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open-source neutrino interaction library
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evanoconnor beta decay (#32)
* update README to fix broken links 
* update to weakrates to now work for anue, i.e. beta(-)decay and pos capture
* switch weakrates anue flag to true in requested_interaction by default.
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!!!!!!!!!!!!!!!!!!!                      !!!!!!!!!!!!!!!!!!!!!!!
!!!!!!!!!!!!!!!!!!!   Welcome to NuLib   !!!!!!!!!!!!!!!!!!!!!!!
!!!!!!!!!!!!!!!!!!!                      !!!!!!!!!!!!!!!!!!!!!!!


Please note that the routines provided here come with absolutely no
warranty and we are unable to guarantee that we will be able to
provide support or help if you run into problems integrating them with
your simulation code. If you decide to use the provided routines in
published work, it is YOUR responsibility to check their physical
correctness and consistency.

If you have any questions or have discovered a bug in our routines,
please e-mail us at or


While NuLib is open source, its copyright is held by Evan O'Connor and
Christian Ott. In the absence of suitable open scientific software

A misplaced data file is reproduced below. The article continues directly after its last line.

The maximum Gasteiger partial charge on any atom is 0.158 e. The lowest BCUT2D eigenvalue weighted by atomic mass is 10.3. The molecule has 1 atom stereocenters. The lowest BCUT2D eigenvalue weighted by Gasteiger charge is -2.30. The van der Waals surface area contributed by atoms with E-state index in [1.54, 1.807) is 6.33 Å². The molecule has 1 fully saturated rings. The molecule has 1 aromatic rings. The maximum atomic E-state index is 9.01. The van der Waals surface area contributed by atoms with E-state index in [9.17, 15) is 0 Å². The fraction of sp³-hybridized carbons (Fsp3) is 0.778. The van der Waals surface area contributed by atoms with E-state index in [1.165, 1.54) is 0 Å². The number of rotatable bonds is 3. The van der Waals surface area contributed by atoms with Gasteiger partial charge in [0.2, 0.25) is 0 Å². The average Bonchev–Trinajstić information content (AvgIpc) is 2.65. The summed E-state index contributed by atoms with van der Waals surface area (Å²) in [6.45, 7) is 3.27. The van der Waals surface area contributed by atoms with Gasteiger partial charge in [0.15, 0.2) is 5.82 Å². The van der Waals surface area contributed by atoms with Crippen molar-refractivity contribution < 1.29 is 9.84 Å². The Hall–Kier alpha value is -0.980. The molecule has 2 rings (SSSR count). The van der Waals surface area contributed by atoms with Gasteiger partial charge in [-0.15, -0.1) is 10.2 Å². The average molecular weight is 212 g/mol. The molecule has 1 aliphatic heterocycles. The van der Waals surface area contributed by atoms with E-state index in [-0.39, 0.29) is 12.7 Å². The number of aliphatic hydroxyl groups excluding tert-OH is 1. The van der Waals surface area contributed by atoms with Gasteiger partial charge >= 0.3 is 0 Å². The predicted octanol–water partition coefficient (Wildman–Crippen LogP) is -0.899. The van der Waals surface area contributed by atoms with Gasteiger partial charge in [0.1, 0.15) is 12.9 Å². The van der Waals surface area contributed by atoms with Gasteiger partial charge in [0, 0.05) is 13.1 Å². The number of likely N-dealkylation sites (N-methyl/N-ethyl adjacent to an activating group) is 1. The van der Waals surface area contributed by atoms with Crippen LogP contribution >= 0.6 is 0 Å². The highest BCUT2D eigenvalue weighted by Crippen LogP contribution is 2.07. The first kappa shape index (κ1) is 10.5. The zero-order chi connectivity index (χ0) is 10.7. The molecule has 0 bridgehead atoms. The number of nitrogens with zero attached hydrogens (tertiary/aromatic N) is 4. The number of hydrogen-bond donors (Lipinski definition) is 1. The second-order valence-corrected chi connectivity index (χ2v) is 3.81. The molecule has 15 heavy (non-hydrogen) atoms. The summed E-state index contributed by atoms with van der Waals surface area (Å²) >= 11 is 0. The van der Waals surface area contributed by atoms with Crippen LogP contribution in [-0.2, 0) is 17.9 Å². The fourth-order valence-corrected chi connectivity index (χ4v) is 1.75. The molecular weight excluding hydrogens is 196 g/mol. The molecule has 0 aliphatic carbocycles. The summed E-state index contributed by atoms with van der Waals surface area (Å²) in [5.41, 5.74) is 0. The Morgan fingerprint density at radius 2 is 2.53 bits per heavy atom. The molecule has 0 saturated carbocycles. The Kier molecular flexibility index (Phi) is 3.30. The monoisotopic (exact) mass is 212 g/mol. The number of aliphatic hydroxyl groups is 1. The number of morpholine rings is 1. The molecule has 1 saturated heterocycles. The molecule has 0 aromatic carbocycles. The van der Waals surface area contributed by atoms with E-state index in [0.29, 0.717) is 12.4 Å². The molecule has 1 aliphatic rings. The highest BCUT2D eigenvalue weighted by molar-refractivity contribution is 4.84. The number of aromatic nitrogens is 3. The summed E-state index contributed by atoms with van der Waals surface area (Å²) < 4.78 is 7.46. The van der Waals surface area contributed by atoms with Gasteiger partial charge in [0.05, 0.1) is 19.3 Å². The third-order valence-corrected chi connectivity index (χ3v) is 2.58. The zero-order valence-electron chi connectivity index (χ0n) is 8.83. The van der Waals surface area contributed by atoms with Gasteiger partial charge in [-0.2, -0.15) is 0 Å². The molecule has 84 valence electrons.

licenses, we release this version of NuLib to the community under the
Creative Commons attribution-noncommercial-share alike license:

Essentially, you may use NuLib, but must make reference to our work,
must not use NuLib for commercial purposes, and any code including or
using our routines or part of them may be made publically available,
and if so, only under the same license.


The goal of NuLib is to provide a basic standard set of neutrino
matter interaction routines that can be readily incorporated in
radiation-hydrodynamics codes for physics benchmarking.

NuLib v1.0 includes the basic neutrino emissivities and absorption
opacities (including pair processes) as well as neutrino-nucleon,
eutrino-nucleus elastic scattering processes and neutrino-electron
inelastic scattering.  Other inelastic processes will also be
including in future versions.

If anyone would like to contribute to the development of NuLib please
let me know, I'm hosting this on GitHub with this in mind. I am
currently developing a neutrino transport code that will make use of
all these interactions, that being said it is not finished and since
I've never done such a task, it may well be the case that methodlogies
of coding these interactions will change slightly (and have not been
fully tested) If you have advice on this front please fill me in, I am
more than happy to make NuLib as accessible as it needs to be to allow
others to benefit from it.

NuLib, in its current form, is used by me to make tables of neutrino
emissivities, opacities (scattering and absorption), and scattering
kernels.  It is not yet optimized for on-the-fly calculations of
quantities.  In fact, the routines are coded in such a way as to be as
clear and accurate as possble, with little or no regard for
computational speed.  For example, the weak magnitism correction for